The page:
Orthodox Research Institute Publishes
Walking with God: Stories of Life and Faith
ROLLINSFORD, NH (February 24, 2014)—The Orthodox Research Institute is pleased to announce the publication of Walking with God: Stories of Life and Faith by Fr. William C. Mills. This book provides reflections on the presence of the Bible in our daily lives.
“Walking with God reminds me of something the recent Nobel laureate Alice Munro once said: most of us lead lives that are ‘dull, simple, amazing, and unfathomable — deep caves paved with kitchen linoleum.’ Mills gracefully helps us peel back the seemingly dull linoleum of our lives to see the amazing depth and unfathomable mystery of God—the good news—in places we least expect it but most need it,” explains Dr. Adam Deville, Assistant Professor of Theology at the University of Saint Francis.
“Mills reads the New Testament and shows how the God we read about in the Bible is present in our daily lives. Drawing from an array of sources, including his own experiences, Mills offers pearls of spiritual wisdom for growth in Christ. I highly recommend this book for everyone,” says Dr. Nichoals Denysenko, Assistant Professor of Theology at Loyola Marymount University.
Other books by Fr. Mills published by the Orthodox Research Institute include Encountering Jesus in the Gospels, Our Father, From Pascha to Pentecost, Prepare O Bethlehem, Baptize All Nations, Let Us Attend, A Light to the Gentiles and Feasts of Faith. These books serve as useful resources both for personal reference in conjunction with one’s regular Bible reading and within the context of a parish Bible study.
About the Author
Fr. William C. Mills is the rector of the Nativity of the Holy Virgin Orthodox Church in Charlotte, NC, and the author of numerous books on the Bible and spirituality. For more information, visit his website at www.williamcmills.com.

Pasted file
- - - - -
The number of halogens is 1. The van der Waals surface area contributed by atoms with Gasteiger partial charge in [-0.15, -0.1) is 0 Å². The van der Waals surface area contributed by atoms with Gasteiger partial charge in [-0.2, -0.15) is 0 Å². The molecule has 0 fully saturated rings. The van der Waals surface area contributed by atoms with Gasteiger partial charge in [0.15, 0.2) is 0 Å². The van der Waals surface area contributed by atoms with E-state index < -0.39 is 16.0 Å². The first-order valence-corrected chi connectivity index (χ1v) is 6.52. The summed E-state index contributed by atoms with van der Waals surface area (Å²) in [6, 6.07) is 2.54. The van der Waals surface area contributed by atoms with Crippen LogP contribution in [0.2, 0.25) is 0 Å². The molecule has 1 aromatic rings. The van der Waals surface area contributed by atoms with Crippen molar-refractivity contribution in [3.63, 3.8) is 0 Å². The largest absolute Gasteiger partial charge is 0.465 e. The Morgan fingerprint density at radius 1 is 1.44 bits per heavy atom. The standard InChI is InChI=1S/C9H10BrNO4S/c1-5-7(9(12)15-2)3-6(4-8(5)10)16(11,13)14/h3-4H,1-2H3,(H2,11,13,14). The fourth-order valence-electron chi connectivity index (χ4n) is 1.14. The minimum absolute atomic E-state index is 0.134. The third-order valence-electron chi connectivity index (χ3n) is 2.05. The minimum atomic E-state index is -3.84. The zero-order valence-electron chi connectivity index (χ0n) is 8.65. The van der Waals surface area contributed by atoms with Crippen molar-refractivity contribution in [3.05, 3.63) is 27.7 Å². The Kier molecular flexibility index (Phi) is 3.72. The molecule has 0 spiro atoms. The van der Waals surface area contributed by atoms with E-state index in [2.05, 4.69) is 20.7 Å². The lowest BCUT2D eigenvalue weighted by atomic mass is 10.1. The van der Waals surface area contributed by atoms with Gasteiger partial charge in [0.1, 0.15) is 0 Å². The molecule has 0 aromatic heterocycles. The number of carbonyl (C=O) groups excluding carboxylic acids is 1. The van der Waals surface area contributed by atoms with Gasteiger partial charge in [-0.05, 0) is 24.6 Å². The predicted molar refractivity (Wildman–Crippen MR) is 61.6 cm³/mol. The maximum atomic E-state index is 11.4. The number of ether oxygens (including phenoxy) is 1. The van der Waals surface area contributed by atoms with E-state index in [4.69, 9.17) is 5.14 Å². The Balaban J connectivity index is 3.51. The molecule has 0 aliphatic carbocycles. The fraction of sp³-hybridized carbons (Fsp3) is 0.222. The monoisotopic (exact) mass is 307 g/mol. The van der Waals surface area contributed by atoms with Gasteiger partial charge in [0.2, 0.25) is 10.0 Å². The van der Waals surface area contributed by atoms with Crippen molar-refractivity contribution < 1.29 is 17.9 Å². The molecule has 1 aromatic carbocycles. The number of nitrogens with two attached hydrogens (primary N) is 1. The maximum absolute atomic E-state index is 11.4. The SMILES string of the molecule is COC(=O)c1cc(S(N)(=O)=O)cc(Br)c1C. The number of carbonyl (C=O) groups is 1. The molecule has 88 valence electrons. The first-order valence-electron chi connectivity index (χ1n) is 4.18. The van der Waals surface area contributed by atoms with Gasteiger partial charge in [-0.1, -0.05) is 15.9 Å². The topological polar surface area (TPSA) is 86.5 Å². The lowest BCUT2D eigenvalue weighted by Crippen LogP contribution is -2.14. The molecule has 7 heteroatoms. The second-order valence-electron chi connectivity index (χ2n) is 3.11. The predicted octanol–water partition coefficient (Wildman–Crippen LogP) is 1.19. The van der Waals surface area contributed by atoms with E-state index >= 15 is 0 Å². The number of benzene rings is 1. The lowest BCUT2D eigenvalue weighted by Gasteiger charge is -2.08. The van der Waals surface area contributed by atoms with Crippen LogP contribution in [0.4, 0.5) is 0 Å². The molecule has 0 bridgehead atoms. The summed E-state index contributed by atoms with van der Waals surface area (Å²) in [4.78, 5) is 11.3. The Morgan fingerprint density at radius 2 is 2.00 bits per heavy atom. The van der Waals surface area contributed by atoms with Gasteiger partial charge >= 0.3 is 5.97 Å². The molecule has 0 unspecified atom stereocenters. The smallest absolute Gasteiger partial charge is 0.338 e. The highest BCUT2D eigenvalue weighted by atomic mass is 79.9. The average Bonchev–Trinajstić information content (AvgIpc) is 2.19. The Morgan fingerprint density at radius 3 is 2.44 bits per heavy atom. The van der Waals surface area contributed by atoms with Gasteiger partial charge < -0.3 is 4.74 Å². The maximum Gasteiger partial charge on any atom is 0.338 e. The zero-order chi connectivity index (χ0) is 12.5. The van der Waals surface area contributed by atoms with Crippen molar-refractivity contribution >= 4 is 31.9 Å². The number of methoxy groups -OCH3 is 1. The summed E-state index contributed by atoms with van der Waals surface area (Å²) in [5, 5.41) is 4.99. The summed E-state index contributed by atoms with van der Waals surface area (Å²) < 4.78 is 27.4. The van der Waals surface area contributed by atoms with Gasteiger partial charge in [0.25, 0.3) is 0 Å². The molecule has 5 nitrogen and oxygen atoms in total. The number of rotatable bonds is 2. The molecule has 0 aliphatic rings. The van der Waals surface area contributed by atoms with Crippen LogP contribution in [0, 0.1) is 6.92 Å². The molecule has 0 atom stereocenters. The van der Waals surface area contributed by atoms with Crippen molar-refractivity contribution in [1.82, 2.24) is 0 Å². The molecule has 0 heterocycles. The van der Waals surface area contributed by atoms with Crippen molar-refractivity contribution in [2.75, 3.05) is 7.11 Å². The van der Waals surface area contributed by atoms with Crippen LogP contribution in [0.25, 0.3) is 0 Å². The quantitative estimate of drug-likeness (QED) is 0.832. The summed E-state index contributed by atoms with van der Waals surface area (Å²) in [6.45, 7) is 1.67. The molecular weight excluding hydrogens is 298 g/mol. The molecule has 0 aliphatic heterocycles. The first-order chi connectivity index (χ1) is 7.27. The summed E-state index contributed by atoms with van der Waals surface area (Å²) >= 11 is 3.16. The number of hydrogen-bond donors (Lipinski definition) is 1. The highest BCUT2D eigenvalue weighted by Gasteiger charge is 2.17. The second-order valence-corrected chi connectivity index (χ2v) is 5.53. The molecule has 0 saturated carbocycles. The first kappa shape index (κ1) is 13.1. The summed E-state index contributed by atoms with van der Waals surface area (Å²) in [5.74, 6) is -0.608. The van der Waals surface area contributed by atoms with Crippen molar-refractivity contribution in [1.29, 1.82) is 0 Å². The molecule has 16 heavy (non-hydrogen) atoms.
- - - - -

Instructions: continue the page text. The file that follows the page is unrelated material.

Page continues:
About the Orthodox Research Institute
The Orthodox Research Institute publishes books on various subjects relating to the Eastern Orthodox Church, including patristic and ecclesiastical texts in the original language together with English translations. ORI’s website also provides extensive information about the Orthodox Church and its teachings.
Walking with God by William C. Mills
Publication Date: February 2014
Trade Paperback: $14.95 + Shipping; vi, 150 pages; ISBN: 978-1-933275-68-0
To request a review copy, contact the Orthodox Research Institute at email@example.com. To purchase copies of the book, visit www.orthodoxresearchinstitute.org.
The First Scriptural Symposium is to be hosted on January 16-19, 2014 by the newly-established Antiochian Biblical Institute (ABI), a ministry of the Fellowship of St. John the Divine (FSJD) at St. George Cathedral in Coral Gables, Florida.
Several scholars will be in attendance from across the country to present papers on specific topics relating to the study of Scripture. Please see the attached flyer for more details. During the weekend, the ABI is honored to celebrate the 70th birthday of The Very Rev. Dr. Paul Nadim Tarazi, professor of Scripture for the last 43 years and founder of the Orthodox Center for the Advancement of Biblical Studies (OCABS).
OCABS Press announces two new biblical commentaries just in time for the holidays.
The Chrysostom Bible Commentary Series is not so much in honor of John Chrysostom as it is to continue and promote his legacy as an interpreter of the biblical texts for preaching and teaching God's congregation.
The Chrysostom Bible - Isaiah: A Commentary
by Paul Nadim Tarazi